How to Understand Fiction in Photography

Wednesday, 10 May 2023, 16:00-18:00

Senate House, Room 243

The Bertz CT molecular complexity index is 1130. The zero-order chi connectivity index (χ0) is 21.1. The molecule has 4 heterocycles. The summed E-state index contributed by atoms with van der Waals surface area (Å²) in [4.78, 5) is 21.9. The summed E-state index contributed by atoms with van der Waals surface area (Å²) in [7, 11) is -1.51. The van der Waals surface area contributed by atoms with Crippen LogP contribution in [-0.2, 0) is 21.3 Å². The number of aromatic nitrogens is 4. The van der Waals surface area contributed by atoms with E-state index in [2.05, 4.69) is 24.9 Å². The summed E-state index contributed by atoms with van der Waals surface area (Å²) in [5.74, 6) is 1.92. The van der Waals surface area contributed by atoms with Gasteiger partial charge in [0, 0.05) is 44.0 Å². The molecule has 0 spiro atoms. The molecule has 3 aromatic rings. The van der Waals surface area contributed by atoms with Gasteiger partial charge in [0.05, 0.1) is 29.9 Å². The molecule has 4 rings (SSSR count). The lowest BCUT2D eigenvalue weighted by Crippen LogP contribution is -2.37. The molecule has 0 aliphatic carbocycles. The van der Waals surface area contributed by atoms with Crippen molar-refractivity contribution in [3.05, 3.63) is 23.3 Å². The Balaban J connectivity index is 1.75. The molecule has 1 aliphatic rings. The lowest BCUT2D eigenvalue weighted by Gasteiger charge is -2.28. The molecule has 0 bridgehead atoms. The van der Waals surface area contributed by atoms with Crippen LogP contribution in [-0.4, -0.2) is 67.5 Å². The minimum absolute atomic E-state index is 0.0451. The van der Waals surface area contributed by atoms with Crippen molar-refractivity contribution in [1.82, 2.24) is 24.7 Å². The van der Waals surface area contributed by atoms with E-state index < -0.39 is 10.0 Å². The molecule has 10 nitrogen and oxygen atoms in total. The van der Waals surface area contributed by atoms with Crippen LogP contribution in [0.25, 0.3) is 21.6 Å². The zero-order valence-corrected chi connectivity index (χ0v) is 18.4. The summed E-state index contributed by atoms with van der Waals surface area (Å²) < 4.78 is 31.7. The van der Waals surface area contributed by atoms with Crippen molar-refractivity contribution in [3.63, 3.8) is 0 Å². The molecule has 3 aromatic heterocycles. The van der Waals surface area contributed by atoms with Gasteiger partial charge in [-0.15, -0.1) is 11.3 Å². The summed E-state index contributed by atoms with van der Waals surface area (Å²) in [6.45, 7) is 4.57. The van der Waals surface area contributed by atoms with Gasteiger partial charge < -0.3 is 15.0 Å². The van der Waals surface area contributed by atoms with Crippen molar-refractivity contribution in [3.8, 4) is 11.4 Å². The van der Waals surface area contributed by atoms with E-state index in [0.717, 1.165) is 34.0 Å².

Philosophical work about fiction in photography has been restricted to the discussion of whether photographs can or cannot represent fictional entities (Scruton 1981, Carroll 1996, Currie 2008, Cavedon-Taylor 2010, Atencia-Linares 2012). However, there is a different sense of fiction which captures the way in which critical practices sort representational works as fictional or non-fictional. This way of understanding fiction has been frequently theorized with respect to literature or film, but there is virtually no philosophical work on this dimension of fiction applied to photography. This paper will focus on this latter sense of fiction. The preliminary aim of this paper is to answer these two questions: (1) Does the distinction between fiction and non-fiction apply to photographic works in any informative sense? And if it does (2) do these categories behave in a similar way in photography as they do in other media such as, say, literature or film? Following the Genre Theory of Fiction, I propose that fiction is indeed an active genre in photography. This means that fiction is not only a label that captures a specific set of photographic works, but classification under this notion illuminates our correct appreciation of them in a way that is consistent with critical practices specific to that medium. I suggest that, in photography, the categories of fiction and nonfiction display peculiarities which makes it more accurate to talk about factual and non-factual photography. Factual photography is a proper appreciative category, encompassing a variety of relatively homogenous subgenres. Fictional photography, by contrast, is a more restricted but distinctive genre among other non-factual genres. Non-factual photography, however, is not a proper appreciative category or genre, but just an umbrella term that we can use to designate a set of heterogeneous genres. The peculiarities of factual and non-factual photography, I will further conjecture, may be related to the nature of the photographic medium. Finally, I offer additional arguments to show that the Genre Theory of Fiction provides us with a better way to explain the case of fictional photography than competing theories of fiction.


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